Also keep in mind, the rear tires will still have a slippage of around 10% (!) at 300+ km/h which causes additional stress on the rubber.

I'm pretty sure that with just 2 bar (29 psi), the tires would simply explode in a longer high speed/vmax run.

That said, I would recommend 3.0bar (43 psi) for a longer 270+ km/h run like on the german autobahn where you can run this fast for minutes if the time is right (mostly at night).

If you are going fast/vmax for a very short time only, like on a runway or most race tracks, I don't think there is need to rise tire pressure to such levels.

Some more information: http://www.tirerack.com/tires/tiretech/techpage.jsp?techid=72



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While I am an experienced racer I have never done Vmax runs. So educate me: why should tire pressures be increased? Definitely counter intuitive.
Because of the weight they bear, pneumatic tires' sidewalls bulge and their treads flatten as they roll into contact with the road. This results in dimensional difference between the tire's "unloaded" radius (i.e., between the center of the axle and the top of the tire) and its "loaded" radius (between the center of the axle and the road). The engineer's call the difference between the two radii "deflection." Increasing vehicle speed will cause the tires to deflect quicker and increasing vehicle load will cause the tires to deflect farther (if tire pressure isn't increased).
 

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Discussion Starter #17
Because of the weight they bear, pneumatic tires' sidewalls bulge and their treads flatten as they roll into contact with the road. This results in dimensional difference between the tire's "unloaded" radius (i.e., between the center of the axle and the top of the tire) and its "loaded" radius (between the center of the axle and the road). The engineer's call the difference between the two radii "deflection." Increasing vehicle speed will cause the tires to deflect quicker and increasing vehicle load will cause the tires to deflect farther (if tire pressure isn't increased).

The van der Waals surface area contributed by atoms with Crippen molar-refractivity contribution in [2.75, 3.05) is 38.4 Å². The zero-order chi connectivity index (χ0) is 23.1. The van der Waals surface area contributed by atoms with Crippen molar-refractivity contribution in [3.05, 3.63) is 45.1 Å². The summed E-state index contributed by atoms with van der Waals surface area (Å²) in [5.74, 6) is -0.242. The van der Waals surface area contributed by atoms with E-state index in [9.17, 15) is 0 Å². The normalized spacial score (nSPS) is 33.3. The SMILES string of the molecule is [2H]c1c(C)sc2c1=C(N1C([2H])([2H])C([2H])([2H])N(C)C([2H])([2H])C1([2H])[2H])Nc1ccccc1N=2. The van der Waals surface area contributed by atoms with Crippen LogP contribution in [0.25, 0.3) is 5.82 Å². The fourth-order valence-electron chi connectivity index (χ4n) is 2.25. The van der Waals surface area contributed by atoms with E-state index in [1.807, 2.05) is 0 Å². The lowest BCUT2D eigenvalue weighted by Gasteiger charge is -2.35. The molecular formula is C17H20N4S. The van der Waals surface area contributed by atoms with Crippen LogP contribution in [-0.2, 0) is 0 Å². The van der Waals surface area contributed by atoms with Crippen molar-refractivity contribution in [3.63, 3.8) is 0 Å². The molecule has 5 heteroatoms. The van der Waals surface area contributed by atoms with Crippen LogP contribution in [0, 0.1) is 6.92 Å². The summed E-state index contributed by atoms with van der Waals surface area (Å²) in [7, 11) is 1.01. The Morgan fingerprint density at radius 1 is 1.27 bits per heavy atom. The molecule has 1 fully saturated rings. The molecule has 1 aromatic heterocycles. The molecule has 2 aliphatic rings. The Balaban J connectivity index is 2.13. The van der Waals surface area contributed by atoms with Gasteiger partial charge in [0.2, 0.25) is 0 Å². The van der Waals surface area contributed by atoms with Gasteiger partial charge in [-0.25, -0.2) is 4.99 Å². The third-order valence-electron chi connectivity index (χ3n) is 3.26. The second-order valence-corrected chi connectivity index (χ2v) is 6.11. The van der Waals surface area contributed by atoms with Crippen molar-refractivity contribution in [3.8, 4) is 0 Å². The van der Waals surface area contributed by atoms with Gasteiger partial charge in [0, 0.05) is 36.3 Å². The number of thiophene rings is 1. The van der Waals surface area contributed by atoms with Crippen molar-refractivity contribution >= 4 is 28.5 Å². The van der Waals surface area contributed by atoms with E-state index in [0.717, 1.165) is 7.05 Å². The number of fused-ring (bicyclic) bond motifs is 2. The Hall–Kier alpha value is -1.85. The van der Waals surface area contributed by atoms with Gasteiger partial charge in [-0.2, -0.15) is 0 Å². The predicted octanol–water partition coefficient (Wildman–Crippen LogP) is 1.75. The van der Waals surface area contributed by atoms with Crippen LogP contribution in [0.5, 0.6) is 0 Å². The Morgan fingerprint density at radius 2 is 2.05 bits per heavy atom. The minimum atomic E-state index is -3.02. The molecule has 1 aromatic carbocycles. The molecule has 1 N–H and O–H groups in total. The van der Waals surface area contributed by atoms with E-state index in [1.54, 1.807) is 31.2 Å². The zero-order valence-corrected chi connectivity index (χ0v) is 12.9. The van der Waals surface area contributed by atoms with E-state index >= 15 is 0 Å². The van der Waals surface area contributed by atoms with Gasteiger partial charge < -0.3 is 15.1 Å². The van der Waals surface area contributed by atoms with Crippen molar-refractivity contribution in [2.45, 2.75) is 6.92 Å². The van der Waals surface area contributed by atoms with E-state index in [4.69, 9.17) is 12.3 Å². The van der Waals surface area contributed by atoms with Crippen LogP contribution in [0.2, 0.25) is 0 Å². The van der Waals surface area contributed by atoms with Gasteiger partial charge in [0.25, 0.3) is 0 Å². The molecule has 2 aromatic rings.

I get the physics part. That's exactly why tire pressures are reduced for the track, to increase the contact patch and therefore increase grip. This is effective to a point... until there is too much heat (or sidewalls are too soft). Hence taking tire temps at the track is really important.

From the earlier posts, it makes sense to increase pressure for sustained high speed runs to reduce the contact patch, and therefore reduce heat build-up.
 

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Someone told me recently that it was never officially called Sears Point - that just happens to be the immediate area. However it will always be Sears Point to me (or "that-track-where-I saw-a-classic-Jag-demolish-a-classic-mercedes-in-turn-11-during-a-historics-race")
 

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The given payload of a tire is significantly reduced at high speeds. If I remember correctly some 4-5% per each 10 km/h above 270 km/h for a Y-rated tire. So you need to compensate for that with higher tire pressure.

Furthmore, higher tire pressure reduces the tire's ability to "walk" on the wheel and therefore gives enhanced stability and reduces the enormous amount of heat produced.

Also keep in mind, the rear tires will still have a slippage of around 10% (!) at 300+ km/h which causes additional stress on the rubber.

I'm pretty sure that with just 2 bar (29 psi), the tires would simply explode in a longer high speed/vmax run.

That said, I would recommend 3.0bar (43 psi) for a longer 270+ km/h run like on the german autobahn where you can run this fast for minutes if the time is right (mostly at night).

If you are going fast/vmax for a very short time only, like on a runway or most race tracks, I don't think there is need to rise tire pressure to such levels.

Some more information: http://www.tirerack.com/tires/tiretech/techpage.jsp?techid=72
Thanks both Belg and McDc for the informative responses.
That being said, 3.0bar appears to be very high. Can anyone chime in the maximum pressure these high performance low profile tires are design to absorb under extreme conditions?